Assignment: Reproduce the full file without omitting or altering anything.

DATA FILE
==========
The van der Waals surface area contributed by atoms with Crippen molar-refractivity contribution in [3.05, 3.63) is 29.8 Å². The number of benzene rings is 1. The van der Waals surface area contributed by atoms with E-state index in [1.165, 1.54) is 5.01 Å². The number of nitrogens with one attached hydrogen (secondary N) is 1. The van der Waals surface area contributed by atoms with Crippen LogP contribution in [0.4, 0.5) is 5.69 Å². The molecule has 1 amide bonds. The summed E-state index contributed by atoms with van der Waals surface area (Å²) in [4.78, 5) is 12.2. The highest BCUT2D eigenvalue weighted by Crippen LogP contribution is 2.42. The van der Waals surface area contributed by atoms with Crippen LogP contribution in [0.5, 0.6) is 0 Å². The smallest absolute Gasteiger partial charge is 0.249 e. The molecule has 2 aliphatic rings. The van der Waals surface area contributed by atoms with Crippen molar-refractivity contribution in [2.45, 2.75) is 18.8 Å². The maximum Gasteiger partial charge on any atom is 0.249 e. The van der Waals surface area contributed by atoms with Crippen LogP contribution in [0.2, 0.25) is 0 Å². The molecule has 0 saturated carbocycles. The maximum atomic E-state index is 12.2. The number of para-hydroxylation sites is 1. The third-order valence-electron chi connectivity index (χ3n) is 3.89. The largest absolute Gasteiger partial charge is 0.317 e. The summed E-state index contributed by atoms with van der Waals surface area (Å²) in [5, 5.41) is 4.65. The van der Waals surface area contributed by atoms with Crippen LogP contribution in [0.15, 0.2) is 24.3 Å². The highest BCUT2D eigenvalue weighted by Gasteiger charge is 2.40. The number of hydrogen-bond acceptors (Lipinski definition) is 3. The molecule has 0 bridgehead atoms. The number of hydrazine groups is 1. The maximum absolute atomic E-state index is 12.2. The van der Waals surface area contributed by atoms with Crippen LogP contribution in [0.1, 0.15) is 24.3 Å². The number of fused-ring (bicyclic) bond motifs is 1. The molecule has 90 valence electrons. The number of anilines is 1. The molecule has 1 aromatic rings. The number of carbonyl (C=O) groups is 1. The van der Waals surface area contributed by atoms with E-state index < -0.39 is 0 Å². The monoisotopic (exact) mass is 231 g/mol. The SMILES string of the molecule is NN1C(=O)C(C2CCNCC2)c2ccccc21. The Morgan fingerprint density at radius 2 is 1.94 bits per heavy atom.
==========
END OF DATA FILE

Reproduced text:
The van der Waals surface area contributed by atoms with Crippen molar-refractivity contribution in [3.05, 3.63) is 29.8 Å². The number of benzene rings is 1. The van der Waals surface area contributed by atoms with E-state index in [1.165, 1.54) is 5.01 Å². The number of nitrogens with one attached hydrogen (secondary N) is 1. The van der Waals surface area contributed by atoms with Crippen LogP contribution in [0.4, 0.5) is 5.69 Å². The molecule has 1 amide bonds. The summed E-state index contributed by atoms with van der Waals surface area (Å²) in [4.78, 5) is 12.2. The highest BCUT2D eigenvalue weighted by Crippen LogP contribution is 2.42. The van der Waals surface area contributed by atoms with Crippen LogP contribution in [0.5, 0.6) is 0 Å². The smallest absolute Gasteiger partial charge is 0.249 e. The molecule has 2 aliphatic rings. The van der Waals surface area contributed by atoms with Crippen molar-refractivity contribution in [2.45, 2.75) is 18.8 Å². The maximum Gasteiger partial charge on any atom is 0.249 e. The van der Waals surface area contributed by atoms with Crippen LogP contribution in [0.2, 0.25) is 0 Å². The molecule has 0 saturated carbocycles. The maximum atomic E-state index is 12.2. The number of para-hydroxylation sites is 1. The third-order valence-electron chi connectivity index (χ3n) is 3.89. The largest absolute Gasteiger partial charge is 0.317 e. The summed E-state index contributed by atoms with van der Waals surface area (Å²) in [5, 5.41) is 4.65. The van der Waals surface area contributed by atoms with Crippen LogP contribution in [0.15, 0.2) is 24.3 Å². The highest BCUT2D eigenvalue weighted by Gasteiger charge is 2.40. The number of hydrogen-bond acceptors (Lipinski definition) is 3. The molecule has 0 bridgehead atoms. The number of hydrazine groups is 1. The maximum absolute atomic E-state index is 12.2. The van der Waals surface area contributed by atoms with Crippen LogP contribution in [0.1, 0.15) is 24.3 Å². The number of fused-ring (bicyclic) bond motifs is 1. The molecule has 90 valence electrons. The number of anilines is 1. The molecule has 1 aromatic rings. The number of carbonyl (C=O) groups is 1. The van der Waals surface area contributed by atoms with E-state index < -0.39 is 0 Å². The monoisotopic (exact) mass is 231 g/mol. The SMILES string of the molecule is NN1C(=O)C(C2CCNCC2)c2ccccc21. The Morgan fingerprint density at radius 2 is 1.94 bits per heavy atom.